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Etsuo Hashino

President, Toyota Motor Kazakhstan

Claude Coeslier

Délégué Général, PUEGEOT Kazakhstan

Automakers are increasingly looking to set up shop in Kazakhstan as a base for production thanks to a growing middle class and excellent opportunities for export.

Why Kazakhstan?

ETSUO HASHINO It is not easy to pick just one factor for the automotive industry to come to Kazakhstan; however, in the case of Toyota, we simply produce a car for which demand exists. We carefully observe demand not just in the short term, but also in the long term. This is how we decide to begin production and sales in a specific country.

CLAUDE COESLIER The country is well suited for car production. Kazakhstan is far from Europe, customs fees play a major role, and in order to be competitive in terms of price, establishing the local production of our vehicles was the only way to maintain our competitive advantage. This edge allows us to sell cars like the Peugeot 301 with a price tag of $15,000 and it is our best seller in Kazakhstan. Without it, it would have been harder to penetrate the market.

What challenges exist in boosting capacities and sales sector wide?

EH It is difficult to measure the size of the market under the volatile market situation like now. In 2014 we revised our market forecast several times. The latest forecast was less than 160,000 units, which is slightly less than the previous year. Usually, toward the end of the year, sales in Kazakhstan increase; however, this year was totally different. After the devaluation in February, there was a small peak in March and April because every car maker tried to sell their stock at a discount using the old exchange rate. But from May 2014, there were seven consecutive months when the market was lower than the year before. Therefore, it is a very tough situation for us.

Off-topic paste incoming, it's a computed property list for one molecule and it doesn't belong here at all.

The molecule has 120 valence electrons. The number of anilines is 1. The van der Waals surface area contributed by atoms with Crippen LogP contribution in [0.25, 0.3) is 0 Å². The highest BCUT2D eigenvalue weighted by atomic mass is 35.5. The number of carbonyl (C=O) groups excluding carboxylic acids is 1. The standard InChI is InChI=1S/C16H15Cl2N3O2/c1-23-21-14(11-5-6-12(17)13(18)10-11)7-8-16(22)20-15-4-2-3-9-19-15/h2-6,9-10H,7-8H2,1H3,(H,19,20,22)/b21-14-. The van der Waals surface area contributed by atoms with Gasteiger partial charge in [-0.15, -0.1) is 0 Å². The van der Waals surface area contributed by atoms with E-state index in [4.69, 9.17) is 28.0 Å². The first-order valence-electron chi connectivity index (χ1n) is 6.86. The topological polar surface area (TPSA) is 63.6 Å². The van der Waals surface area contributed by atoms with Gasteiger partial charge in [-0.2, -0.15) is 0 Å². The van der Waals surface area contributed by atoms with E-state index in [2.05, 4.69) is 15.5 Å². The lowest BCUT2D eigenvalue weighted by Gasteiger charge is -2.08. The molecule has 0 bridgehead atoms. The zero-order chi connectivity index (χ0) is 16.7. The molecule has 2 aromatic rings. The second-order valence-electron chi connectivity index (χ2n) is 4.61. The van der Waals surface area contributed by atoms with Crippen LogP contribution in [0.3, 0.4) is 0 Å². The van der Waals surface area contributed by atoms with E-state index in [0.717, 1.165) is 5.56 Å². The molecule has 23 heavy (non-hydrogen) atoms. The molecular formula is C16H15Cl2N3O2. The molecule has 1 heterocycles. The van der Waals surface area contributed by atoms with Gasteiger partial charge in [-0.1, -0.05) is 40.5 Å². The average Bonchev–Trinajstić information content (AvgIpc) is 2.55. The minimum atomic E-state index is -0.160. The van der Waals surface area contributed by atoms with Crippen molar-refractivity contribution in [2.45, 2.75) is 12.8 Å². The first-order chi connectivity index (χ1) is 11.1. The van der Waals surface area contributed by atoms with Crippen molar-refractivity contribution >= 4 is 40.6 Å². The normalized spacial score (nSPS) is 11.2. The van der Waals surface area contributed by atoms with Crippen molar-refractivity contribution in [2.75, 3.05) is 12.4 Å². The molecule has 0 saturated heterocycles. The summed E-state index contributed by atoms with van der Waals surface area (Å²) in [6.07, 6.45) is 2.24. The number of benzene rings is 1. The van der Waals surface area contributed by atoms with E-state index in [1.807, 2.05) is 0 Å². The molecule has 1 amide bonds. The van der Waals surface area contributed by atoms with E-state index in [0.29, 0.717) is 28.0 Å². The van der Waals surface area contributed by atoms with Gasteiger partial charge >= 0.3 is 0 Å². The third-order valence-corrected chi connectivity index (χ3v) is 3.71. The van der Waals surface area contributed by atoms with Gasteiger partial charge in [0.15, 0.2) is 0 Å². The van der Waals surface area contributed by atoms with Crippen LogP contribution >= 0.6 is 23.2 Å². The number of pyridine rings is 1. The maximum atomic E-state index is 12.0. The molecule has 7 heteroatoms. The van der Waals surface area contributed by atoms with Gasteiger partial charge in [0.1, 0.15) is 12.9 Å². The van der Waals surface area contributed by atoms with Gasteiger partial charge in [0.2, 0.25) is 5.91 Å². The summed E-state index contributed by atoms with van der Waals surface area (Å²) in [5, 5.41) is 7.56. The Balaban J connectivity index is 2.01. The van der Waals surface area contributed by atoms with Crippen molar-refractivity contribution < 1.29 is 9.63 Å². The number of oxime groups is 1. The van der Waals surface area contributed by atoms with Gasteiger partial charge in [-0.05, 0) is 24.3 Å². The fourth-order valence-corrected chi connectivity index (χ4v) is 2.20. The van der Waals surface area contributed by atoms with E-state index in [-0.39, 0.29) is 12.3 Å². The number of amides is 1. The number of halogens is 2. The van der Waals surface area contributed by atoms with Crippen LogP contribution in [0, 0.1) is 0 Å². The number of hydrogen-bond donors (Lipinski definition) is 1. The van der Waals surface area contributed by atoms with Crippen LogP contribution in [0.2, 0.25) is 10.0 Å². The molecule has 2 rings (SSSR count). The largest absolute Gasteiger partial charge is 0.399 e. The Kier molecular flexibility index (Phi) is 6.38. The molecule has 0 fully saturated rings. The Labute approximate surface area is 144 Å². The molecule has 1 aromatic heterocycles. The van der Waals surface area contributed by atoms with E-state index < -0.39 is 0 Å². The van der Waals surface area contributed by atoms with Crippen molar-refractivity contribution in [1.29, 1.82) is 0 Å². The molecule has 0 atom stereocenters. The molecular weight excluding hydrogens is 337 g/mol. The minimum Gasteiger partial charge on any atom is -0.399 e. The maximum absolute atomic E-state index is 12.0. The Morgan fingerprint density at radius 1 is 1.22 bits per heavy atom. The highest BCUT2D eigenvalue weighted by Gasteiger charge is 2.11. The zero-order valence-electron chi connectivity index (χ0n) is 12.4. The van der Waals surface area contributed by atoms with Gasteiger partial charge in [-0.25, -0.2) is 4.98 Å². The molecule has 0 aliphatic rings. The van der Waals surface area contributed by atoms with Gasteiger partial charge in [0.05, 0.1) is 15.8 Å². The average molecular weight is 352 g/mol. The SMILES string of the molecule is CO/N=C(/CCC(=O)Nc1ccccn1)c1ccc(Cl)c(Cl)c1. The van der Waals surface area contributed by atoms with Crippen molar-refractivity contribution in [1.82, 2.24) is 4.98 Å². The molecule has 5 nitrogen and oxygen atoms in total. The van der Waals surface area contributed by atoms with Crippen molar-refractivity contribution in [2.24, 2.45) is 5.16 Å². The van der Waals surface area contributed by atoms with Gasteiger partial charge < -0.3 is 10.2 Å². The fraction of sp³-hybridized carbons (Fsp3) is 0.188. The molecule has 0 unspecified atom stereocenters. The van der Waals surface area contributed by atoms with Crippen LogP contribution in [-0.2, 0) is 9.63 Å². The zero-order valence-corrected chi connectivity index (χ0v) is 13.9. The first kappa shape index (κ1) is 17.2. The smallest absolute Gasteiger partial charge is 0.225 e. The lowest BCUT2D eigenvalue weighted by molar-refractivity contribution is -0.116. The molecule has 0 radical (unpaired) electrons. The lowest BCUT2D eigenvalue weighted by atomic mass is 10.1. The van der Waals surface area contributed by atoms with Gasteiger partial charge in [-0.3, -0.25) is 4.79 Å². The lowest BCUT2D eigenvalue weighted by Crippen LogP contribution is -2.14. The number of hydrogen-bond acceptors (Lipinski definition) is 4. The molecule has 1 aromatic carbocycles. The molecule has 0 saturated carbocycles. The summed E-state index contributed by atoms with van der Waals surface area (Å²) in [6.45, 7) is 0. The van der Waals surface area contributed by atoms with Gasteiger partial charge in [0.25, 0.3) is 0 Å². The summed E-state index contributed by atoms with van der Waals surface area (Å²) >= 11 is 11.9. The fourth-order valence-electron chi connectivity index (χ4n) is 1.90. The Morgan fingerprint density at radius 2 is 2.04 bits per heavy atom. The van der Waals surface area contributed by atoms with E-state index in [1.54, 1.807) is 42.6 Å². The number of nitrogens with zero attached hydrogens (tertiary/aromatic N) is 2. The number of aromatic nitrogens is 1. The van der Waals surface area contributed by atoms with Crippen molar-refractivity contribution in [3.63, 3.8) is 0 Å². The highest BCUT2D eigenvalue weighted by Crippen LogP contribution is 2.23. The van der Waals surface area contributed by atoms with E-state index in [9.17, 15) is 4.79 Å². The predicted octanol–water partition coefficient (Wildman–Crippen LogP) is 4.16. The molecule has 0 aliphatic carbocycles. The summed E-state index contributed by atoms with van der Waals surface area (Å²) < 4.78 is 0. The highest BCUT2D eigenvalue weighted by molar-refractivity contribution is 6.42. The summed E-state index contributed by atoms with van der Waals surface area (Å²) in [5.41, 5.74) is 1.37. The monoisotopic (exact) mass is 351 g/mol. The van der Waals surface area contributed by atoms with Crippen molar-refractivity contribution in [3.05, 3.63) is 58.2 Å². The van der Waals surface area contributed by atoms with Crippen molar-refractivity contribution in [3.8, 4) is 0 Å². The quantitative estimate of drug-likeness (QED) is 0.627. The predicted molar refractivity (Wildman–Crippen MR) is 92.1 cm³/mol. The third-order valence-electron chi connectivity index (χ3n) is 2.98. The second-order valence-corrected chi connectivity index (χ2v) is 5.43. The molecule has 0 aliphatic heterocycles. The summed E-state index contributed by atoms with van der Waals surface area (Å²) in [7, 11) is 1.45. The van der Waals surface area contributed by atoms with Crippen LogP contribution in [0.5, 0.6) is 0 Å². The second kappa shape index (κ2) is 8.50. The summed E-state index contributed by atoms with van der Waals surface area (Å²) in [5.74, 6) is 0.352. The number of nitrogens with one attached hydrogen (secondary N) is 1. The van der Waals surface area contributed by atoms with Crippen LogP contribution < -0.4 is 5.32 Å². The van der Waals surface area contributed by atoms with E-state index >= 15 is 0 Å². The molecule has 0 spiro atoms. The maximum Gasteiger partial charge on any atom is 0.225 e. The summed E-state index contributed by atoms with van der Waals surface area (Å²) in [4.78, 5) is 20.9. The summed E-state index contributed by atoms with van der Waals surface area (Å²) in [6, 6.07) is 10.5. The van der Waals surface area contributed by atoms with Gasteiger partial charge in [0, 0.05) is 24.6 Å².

CC The current situation is challenging, mainly due to the high number of cars still imported from Russia. In light of the devaluation of the tenge, the performance of the sector in 2014 mirrored that of 2013—about 160,000 cars. For 2015 we anticipate about 195,000, but the January numbers are already down by 30% over 2014 and 40% down on 2013. We may have to revise our expectations. This is a consequence of the exchange rate between the ruble and the tenge. However, in the longer term, we anticipate the market rising to 300,000 units by 2020.

What are your short-term goals?

EH The most important goal for us is to meet customers’ expectations. This is also one of the important mindsets of Toyota—always thinking about customers. We try to meet the customers’ expectations and demands and that is the basis of our business attitude. Looking at the oil price reduction, the Russian ruble’s depreciation, and the devaluation of the local currency, I think 2015 will be again tough for us. The figures are not easy to guess; however, I always keep customer satisfaction philosophy in my mind when I am doing business.

CC The main priority is our network, because it is not possible to reach our target of 2,000 with just four dealers. The first car will be produced by the middle of 2016, which means that 2015 is crucial, and we must finalize the design of the factory and find the suppliers. And after that, we must reach the sales target. We cannot do that without having a solid network of dealers, as well as the highest quality of both service and people.



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